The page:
So that's a job for our public affairs officers, for our commanders, our staff officers, is to figure out what the truth is and then as quickly as possible to try to get the accurate report out. In fact, we work very hard when we have conducted operations where there have been civilian casualties. Let's say you're going after some target and you are shot at, and you have to respond, and it does cause, as they say, collateral damage; in other words, injuries to innocent civilians or to infrastructure. We try to put out a press release as quickly as we possibly can so that we can actually get that out there, the truth as we understand it. ...
[When abuses do occur, how do they get reported up the chain of command?]
Certainly you get reports all the time on potential abuses, so of course you have to investigate as quickly as you can. And we certainly attract those kinds of cases. There are not that many, frankly, and you actually can get a feel for that over time as a commander.
I think, in fact, what commanders spend a great deal of time doing is absorbing information, and that information gives them a sense of how things are going. You can literally, after you've been living this for a while, you can walk your way around a map and explain what's going on ... and point out where there are micro-fault lines; for example, where there is ongoing sectarian violence, where [Shi'a militia] Jaish al-Mahdi might be pushing one direction and Al Qaeda in Iraq pushing in the other. You can get a feel for that.
In the same way, you can get a feel for whether or not there are problems out there in terms of abuses. We have very, very substantial reporting mechanisms in place, and when something comes up that is probably the result of some kind of abuse, it can tend to jump off the page at you. I mean, you can tend to see this and sort of question how this took place: How did this particular amount of civilian deaths take place? And it is something that you then tend to put a bit of a microscope on as a result. ...
[Protecting civilians means additional risks for our forces. How do you balance force protection with protecting noncombatants?]
Well, again, the first mission has to be protecting the population in a situation like this. You know, to be brutally frank about it, if your overriding objective is to protect your own force, then you probably should not have deployed in the first place, because the only way to avoid risk to your forces is not to get involved. ...
Having said that, I do think that you employ tactics that help the population realize that you are there for them, for their good and with their interests at heart.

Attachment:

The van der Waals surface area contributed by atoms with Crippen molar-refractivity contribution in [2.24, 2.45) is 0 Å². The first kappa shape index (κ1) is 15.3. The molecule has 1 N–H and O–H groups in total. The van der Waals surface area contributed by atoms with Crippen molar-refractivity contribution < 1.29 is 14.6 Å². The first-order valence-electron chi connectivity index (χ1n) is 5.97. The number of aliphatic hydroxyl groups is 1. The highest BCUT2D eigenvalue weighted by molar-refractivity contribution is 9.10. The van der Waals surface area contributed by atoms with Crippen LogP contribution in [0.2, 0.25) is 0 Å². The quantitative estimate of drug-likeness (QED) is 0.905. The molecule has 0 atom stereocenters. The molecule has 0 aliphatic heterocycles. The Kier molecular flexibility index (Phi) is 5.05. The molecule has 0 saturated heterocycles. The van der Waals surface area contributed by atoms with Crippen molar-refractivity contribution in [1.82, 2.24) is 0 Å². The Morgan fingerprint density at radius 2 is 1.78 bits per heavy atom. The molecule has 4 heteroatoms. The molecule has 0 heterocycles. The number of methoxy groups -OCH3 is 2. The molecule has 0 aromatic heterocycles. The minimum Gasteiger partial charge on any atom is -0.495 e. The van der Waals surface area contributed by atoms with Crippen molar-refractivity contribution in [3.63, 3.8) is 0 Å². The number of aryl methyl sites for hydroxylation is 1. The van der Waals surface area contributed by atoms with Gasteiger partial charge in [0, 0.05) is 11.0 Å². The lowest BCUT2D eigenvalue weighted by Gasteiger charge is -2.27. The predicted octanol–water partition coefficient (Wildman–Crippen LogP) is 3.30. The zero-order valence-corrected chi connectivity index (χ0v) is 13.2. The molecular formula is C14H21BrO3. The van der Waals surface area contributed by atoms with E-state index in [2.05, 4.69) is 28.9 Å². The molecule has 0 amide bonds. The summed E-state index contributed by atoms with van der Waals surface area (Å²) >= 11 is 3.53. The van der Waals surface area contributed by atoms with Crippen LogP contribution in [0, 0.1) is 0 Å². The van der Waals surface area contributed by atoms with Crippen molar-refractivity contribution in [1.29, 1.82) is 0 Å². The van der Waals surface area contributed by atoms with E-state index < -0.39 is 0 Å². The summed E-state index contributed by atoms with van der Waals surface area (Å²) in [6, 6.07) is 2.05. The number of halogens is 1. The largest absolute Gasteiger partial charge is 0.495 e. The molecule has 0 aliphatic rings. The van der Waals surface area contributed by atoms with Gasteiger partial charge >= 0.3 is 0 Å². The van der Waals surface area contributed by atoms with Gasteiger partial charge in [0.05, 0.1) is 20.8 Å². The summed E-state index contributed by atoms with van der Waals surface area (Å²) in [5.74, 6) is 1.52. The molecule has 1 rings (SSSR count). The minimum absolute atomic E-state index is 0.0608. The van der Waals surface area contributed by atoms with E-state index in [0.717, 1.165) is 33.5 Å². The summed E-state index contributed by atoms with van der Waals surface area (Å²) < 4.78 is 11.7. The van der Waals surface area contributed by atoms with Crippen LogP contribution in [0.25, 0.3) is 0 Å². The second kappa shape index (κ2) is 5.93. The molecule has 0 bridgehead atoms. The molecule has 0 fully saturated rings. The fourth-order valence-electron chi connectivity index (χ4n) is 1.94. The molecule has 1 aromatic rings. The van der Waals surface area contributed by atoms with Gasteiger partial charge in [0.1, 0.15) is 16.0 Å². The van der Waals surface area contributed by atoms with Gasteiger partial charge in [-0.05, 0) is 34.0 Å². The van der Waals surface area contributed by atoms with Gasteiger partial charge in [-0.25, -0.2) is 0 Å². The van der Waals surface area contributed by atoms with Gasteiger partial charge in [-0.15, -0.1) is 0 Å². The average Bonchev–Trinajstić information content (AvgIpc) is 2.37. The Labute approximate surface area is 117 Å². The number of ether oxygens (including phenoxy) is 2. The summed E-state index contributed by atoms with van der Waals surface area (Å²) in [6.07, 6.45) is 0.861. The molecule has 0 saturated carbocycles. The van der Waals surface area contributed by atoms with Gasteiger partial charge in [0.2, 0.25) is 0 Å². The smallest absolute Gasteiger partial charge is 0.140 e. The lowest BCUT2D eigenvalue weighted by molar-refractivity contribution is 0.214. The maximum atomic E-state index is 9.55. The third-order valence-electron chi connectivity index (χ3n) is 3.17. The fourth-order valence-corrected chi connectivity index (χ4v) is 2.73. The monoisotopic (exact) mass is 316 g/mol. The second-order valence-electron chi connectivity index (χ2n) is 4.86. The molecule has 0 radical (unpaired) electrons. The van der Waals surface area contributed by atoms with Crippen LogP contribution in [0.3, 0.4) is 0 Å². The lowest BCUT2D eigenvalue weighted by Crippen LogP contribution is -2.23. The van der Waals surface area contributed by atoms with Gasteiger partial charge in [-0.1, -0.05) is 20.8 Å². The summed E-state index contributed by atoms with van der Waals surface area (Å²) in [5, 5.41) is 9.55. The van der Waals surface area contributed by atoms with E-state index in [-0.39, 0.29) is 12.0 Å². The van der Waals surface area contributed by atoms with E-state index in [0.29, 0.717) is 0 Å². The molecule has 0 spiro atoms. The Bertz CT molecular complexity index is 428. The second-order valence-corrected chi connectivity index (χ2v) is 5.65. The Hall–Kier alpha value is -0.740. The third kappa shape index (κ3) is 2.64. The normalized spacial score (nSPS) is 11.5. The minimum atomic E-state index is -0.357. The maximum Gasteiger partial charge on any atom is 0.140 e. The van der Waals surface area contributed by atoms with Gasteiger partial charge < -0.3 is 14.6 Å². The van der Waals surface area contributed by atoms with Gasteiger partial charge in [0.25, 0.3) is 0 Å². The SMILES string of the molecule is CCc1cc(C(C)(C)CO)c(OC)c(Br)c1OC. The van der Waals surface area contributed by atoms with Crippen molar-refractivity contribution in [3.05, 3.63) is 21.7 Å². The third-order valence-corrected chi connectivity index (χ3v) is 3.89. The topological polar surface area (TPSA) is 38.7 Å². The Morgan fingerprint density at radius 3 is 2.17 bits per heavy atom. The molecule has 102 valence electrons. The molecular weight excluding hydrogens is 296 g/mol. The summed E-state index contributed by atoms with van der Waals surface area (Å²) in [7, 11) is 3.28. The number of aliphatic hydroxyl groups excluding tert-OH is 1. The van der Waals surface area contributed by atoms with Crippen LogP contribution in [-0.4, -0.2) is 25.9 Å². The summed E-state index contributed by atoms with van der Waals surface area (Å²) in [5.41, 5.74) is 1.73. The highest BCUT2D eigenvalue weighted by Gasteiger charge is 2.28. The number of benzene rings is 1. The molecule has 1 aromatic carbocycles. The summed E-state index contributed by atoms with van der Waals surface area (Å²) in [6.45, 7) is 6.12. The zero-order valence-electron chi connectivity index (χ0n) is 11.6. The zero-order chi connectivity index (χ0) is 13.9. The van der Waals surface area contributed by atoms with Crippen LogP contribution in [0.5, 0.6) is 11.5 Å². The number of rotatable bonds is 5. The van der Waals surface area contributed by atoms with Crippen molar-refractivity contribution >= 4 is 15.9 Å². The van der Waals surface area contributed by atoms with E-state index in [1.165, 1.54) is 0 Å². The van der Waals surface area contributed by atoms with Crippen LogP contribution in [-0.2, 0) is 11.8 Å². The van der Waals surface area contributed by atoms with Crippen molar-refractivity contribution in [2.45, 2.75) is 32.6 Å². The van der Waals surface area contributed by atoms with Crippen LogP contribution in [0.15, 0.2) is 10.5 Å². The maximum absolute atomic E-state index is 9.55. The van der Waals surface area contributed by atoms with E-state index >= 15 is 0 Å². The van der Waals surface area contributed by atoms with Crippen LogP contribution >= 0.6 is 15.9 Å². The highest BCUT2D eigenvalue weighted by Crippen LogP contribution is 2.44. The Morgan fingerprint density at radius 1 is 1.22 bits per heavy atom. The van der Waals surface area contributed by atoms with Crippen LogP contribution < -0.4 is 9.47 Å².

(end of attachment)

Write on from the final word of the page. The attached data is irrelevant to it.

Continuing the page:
If you live among them, as opposed to just driving around and perhaps staying in big bases, they will develop a degree of confidence in you and actually will begin to support you to the point that, in fact, the level of violence is diminished, because they'll point out where the bad guys are; they'll tell you where the weapons caches are; they will alert you to impending threats.
We have seen that play out in various locations over time in Iraq. I would argue that, interestingly, that has taken place now, of all places, in Ramadi, Anbar province, which was until just a few months ago arguably the capital of the new caliphate of Al Qaeda in Iraq, a place that took enormous effort to clear. But once it was clear, because of the support of the population, because of the willingness now of the population to serve in legitimate Iraqi security forces, it is much more difficult for Al Qaeda to re-establish a foothold to carry out operations, to live among that population than it is for us, in fact.
[And how do you balance the need to capture or kill high-value targets with the need to protect civilians in the vicinity?]
Well, you're constantly doing what we call the operational calculus. That calculus is embodied in the question that you ask yourself: Will this operation take more bad guys off the street than it creates by the way it is conducted? That is a principal question that we constantly address.
There could be a time, I guess, where the target is so important that you're willing to take the risk of substantial collateral damage. But that is very, very rare indeed, and there are actually very few cases -- in fact, I can't think of any case where we have gone into an operation with that thought.
We specifically, in fact, put certain rules of engagement in place sometimes even for specific operations where we've really thought it through. We have a reasonable idea of where someone is, and we're trying to get the final 50 meters, as they say. We do think through those operations in quite a detailed manner to ensure that the conditions, certain conditions are set before we use so-called kinetic means -- before we drop a bomb, shoot a Hellfire missile, pull a trigger -- so that, again, the number of enemies created, if you will, because of some action that could be seen as indiscriminate by the local population, that number does not exceed the number of bad guys that you actually killed or captured. ...